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Sugar price rises to continue ... 2010

London, 22 December 2009

Production Deficit Will Drive Increase: The fundamental factors behind the doubling of the sugar price in 2009 (12c/lb to more than 25c/lb) will continue in to next year as under-investment in production will continue to limit supply and put pressure on price, according to Czarnikow Group, one of the UK’s oldest sugar traders.

In 2009, the sugar price reached a 28-year high as sugar crops were hit by poor weather conditions, which helped swing a world surplus to a deficit, taking spot futures values higher and creating a backwardation in the market. The fall in sugar production during the 2008/09 season of 20 million metric tons raw value (mtrv) is the largest ever recorded.

The extreme volatility in the sugar price this year highlighted how dependent the global sugar market has become on Brazil’s ability to expand sugar production and on the politics of India’s rural economy.

Looking forward then, although Czarnikow is expecting to see higher production in the 10/11 season, the production response to price hikes has been very limited. Most of the growth is simply due to expectations of normal weather conditions.

Russia and India have the potential to increase production in the short term. The former is expected to increase plantings over the forthcoming cycle, while in India the two-year crop cycle implies that a 50% recovery in production is possible over the next year. The bigger issue is competition for land between sugar and other commodities, which could work against sugar as rising food prices become a political issue.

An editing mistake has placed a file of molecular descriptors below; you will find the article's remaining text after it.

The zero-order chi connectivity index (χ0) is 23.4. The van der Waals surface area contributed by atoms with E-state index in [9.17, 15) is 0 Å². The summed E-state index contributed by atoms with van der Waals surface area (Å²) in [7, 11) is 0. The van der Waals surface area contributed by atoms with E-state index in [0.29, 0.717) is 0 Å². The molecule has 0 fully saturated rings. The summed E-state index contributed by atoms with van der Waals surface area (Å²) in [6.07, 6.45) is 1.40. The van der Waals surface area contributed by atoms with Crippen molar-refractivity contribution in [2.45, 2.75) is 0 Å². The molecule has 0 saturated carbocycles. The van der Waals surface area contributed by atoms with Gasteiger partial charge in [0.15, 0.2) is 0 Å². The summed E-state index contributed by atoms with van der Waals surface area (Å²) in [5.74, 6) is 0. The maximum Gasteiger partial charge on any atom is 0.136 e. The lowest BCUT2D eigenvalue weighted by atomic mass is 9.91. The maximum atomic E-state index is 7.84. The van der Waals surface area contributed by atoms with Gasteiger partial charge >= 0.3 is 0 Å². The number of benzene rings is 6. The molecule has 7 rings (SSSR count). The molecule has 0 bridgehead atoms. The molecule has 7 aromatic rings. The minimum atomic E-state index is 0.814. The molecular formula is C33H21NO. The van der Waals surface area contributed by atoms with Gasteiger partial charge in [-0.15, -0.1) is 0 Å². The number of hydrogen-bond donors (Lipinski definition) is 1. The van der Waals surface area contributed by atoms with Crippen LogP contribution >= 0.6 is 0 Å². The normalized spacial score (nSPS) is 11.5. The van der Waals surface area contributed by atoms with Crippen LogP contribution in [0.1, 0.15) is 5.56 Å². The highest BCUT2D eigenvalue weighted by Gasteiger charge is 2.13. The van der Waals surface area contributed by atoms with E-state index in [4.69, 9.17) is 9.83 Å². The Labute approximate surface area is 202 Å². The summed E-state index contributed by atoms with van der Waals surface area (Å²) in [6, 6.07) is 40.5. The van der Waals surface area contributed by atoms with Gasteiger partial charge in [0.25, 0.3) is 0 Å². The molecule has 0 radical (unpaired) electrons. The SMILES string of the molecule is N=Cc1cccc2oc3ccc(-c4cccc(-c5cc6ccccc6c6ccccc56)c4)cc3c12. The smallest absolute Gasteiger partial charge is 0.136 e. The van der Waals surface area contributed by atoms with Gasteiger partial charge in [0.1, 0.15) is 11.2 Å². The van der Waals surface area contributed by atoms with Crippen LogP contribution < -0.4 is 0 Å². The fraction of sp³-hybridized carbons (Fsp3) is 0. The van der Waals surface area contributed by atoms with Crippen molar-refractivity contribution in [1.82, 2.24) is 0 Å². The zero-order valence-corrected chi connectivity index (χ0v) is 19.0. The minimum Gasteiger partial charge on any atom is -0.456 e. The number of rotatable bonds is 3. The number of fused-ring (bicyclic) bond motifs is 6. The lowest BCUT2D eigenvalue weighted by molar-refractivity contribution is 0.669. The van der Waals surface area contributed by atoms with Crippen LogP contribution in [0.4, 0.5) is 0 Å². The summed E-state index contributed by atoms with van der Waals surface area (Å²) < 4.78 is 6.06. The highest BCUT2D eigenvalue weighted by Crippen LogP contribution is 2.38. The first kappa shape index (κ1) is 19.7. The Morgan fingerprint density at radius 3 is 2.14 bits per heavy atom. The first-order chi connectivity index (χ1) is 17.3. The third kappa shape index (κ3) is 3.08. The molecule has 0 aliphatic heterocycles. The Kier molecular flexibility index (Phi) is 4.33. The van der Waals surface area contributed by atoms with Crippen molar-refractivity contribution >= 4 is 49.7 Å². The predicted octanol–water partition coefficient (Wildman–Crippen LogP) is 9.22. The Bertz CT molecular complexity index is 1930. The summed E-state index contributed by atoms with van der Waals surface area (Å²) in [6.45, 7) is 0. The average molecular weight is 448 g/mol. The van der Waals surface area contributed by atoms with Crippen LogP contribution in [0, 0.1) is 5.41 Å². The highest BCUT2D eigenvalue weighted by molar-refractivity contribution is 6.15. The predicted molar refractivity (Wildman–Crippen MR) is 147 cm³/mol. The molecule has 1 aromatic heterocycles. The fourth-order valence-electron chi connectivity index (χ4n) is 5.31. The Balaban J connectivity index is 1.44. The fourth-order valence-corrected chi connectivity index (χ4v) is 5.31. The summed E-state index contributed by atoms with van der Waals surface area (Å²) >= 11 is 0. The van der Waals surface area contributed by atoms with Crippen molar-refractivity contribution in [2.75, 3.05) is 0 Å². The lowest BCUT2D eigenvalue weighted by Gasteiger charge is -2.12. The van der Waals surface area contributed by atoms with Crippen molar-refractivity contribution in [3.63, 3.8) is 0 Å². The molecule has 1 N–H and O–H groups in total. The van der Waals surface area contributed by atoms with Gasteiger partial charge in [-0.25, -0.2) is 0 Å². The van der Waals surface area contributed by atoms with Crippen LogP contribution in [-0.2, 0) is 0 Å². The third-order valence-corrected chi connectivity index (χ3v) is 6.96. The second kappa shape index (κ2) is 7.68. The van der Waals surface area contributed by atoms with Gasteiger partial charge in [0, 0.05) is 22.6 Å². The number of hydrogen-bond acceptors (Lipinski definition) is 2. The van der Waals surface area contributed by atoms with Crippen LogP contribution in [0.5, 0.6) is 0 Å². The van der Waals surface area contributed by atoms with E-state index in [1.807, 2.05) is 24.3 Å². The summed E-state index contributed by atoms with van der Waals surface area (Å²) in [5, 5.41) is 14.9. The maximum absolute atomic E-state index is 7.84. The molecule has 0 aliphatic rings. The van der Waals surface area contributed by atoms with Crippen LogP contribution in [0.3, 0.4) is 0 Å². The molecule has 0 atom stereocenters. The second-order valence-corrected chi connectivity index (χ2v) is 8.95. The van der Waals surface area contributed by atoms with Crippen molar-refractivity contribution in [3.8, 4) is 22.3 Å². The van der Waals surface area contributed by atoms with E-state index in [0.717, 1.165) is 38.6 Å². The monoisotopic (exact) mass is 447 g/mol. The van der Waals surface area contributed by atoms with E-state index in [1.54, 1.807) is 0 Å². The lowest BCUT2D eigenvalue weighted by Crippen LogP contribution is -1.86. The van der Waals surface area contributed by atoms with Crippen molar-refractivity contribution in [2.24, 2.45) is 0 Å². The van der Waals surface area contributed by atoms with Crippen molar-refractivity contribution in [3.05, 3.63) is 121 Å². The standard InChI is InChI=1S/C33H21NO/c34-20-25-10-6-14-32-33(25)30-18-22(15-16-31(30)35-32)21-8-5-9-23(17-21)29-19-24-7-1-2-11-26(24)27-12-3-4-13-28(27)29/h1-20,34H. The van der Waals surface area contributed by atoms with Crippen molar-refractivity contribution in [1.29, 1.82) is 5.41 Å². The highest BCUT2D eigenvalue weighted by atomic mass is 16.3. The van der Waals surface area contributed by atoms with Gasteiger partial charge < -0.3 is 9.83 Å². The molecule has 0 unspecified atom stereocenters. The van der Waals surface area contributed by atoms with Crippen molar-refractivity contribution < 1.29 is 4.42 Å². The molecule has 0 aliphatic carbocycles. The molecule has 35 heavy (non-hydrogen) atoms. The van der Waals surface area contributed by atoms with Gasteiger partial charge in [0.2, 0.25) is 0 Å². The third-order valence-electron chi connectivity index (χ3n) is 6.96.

Brazil has been the only country where significant direct investment in milling capacity has taken place. However, with the sugar industry still recovering from the financial crisis and having failed to achieve production targets set out at the start of this season due to adverse weather new investment capital is scarce.

Toby Cohen, head of analysis at Czarnikow, said: “Looking at the rise in sugar prices this year, we believe that the full extent of the supply problems facing the market have yet to be reflected in price levels.”

He added: “2009 was an exceptional year, and the indicators are that fundamental supply and demand factors will continue in to next year, even if, as expected, normal weather conditions return. A scarcity of investment capital to increase production, coupled with macro economic trends for increased sugar consumption will continue to add to the pressure on the sugar price.”

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